Basic Psychological Needs of Athletes

An athlete’s performance is broken down into three domains: Physical, Tactical, and Mental. In addition to taking care of all three aspects of the game, a coach should be aware of the basic psychological needs athletes must have fulfilled to be functional. These psychological needs, like many other topics we discuss here, can translate outside of sports to all professions. If the coach is the “manager,” and his players are his “employees,” then this can hold true for any company or business.

The three basic psychological needs athletes need to have met to function are: Autonomy, Competence, and Connection.

Autonomy - Players should feel a freedom of choice. Their actions and sacrifices should be because they want to, not because they have to. A player’s autonomy can be strengthened by asking them their thoughts on the game plan and their opinion on how to prepare. While watching film, let them analyze what they see, and then provide feedback when necessary. Give them the tools to get better, rather than overbearing and trying to force improvement. Players who feel that they are involved in the game plan, have a say in their schedule, and are internally motivated are more likely to perform.

Competence - The second psychological need, competence, is a two-way street. Players must strive for improvement and want to develop their skills, and coaches should provide helpful feedback in a safe environment for their athletes to reach their potential. If a player feels competent, or that their skills are good enough to succeed, they will have the confidence necessary to perform. Coaches can foster confidence by helping their athletes improve their skills as well as providing positive encouragement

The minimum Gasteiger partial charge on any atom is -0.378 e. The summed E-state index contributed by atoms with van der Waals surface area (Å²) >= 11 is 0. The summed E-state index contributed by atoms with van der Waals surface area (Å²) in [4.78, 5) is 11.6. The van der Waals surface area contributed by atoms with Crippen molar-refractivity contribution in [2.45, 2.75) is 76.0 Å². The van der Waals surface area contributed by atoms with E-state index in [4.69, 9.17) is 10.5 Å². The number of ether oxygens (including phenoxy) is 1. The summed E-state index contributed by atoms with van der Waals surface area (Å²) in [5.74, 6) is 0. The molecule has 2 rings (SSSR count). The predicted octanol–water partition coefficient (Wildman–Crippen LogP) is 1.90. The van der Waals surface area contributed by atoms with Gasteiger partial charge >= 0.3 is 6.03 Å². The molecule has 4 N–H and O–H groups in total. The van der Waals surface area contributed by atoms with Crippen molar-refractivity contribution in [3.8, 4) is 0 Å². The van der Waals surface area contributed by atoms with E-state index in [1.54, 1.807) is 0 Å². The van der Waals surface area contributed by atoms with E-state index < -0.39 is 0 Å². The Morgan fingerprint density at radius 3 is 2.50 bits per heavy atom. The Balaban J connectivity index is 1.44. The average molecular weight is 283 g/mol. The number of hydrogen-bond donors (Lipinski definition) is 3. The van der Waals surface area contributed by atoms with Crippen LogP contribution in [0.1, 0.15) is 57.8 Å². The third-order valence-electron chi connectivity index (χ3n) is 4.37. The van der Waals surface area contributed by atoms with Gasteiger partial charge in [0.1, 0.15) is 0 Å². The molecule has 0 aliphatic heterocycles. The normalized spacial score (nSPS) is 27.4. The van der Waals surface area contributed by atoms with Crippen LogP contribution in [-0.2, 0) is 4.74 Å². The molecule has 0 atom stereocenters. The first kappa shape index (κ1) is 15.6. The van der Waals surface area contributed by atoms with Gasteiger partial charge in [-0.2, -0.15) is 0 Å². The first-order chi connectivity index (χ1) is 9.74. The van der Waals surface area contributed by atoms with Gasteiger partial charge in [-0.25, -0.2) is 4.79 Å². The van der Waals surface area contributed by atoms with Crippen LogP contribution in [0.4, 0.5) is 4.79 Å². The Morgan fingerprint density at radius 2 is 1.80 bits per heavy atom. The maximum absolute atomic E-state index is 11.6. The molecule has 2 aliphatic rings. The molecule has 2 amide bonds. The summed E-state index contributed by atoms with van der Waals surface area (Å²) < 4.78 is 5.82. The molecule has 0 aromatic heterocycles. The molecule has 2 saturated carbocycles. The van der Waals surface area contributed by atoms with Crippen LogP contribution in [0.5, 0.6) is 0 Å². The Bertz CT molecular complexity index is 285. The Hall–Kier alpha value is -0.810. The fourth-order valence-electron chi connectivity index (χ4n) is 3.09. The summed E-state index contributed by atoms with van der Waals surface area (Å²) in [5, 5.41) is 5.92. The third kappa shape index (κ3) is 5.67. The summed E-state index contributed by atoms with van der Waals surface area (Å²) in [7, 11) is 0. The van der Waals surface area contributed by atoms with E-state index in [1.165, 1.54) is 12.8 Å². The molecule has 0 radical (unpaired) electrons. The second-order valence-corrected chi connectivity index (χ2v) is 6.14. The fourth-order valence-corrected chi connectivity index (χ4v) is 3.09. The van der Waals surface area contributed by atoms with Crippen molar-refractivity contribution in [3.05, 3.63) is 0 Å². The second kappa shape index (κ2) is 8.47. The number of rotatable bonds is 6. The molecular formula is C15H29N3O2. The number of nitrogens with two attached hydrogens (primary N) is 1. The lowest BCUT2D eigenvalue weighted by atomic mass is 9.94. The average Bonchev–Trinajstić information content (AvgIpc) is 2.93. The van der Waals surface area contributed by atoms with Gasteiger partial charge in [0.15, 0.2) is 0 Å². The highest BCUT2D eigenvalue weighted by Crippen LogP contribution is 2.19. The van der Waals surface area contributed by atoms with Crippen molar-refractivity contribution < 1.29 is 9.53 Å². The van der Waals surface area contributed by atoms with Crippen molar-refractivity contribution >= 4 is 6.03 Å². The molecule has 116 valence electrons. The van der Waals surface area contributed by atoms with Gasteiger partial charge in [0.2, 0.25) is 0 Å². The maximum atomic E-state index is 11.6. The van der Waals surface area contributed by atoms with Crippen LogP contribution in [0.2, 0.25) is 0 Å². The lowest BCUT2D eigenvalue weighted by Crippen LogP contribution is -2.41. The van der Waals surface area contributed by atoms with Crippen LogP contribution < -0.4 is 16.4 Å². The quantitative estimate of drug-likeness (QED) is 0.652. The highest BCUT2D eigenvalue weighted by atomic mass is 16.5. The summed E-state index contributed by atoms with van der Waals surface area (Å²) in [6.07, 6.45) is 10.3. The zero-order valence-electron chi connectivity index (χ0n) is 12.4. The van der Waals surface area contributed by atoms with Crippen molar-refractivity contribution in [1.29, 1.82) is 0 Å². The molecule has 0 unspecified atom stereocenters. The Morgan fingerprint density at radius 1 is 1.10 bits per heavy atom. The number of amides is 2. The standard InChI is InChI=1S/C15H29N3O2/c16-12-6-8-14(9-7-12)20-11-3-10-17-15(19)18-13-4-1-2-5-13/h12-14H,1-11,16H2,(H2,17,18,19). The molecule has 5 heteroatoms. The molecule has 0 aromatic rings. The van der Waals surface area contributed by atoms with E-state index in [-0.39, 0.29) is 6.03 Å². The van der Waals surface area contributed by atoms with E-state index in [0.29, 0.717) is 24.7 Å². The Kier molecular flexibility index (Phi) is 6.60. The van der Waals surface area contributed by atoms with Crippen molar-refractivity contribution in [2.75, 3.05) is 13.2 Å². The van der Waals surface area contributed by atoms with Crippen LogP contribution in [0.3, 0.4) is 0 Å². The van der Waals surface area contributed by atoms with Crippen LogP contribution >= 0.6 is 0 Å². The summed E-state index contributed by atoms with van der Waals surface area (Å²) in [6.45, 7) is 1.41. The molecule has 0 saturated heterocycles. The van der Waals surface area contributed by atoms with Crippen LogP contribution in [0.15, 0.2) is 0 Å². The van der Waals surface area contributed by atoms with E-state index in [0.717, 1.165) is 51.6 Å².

Connection - Players want to feel part of a team that cares about them, believes in them, and to feel that others rely on them. One of the most important jobs as a coach is being creative about ways to develop these relationships between teammates and to create an environment that is accepting and inviting. The most successful teams don’t have cliques or groups within the team. They are teams that handle issues between players and coaches quickly and internally. When players feel connected to their teammates, they don’t want to let them down. Therefore, accountability, punctuality, and effort are by-products of a “close” team.

Basic Human Needs for Survival: Food, water, Shelter.

Basic Human Needs for Performance: Autonomy, Competence, Connection.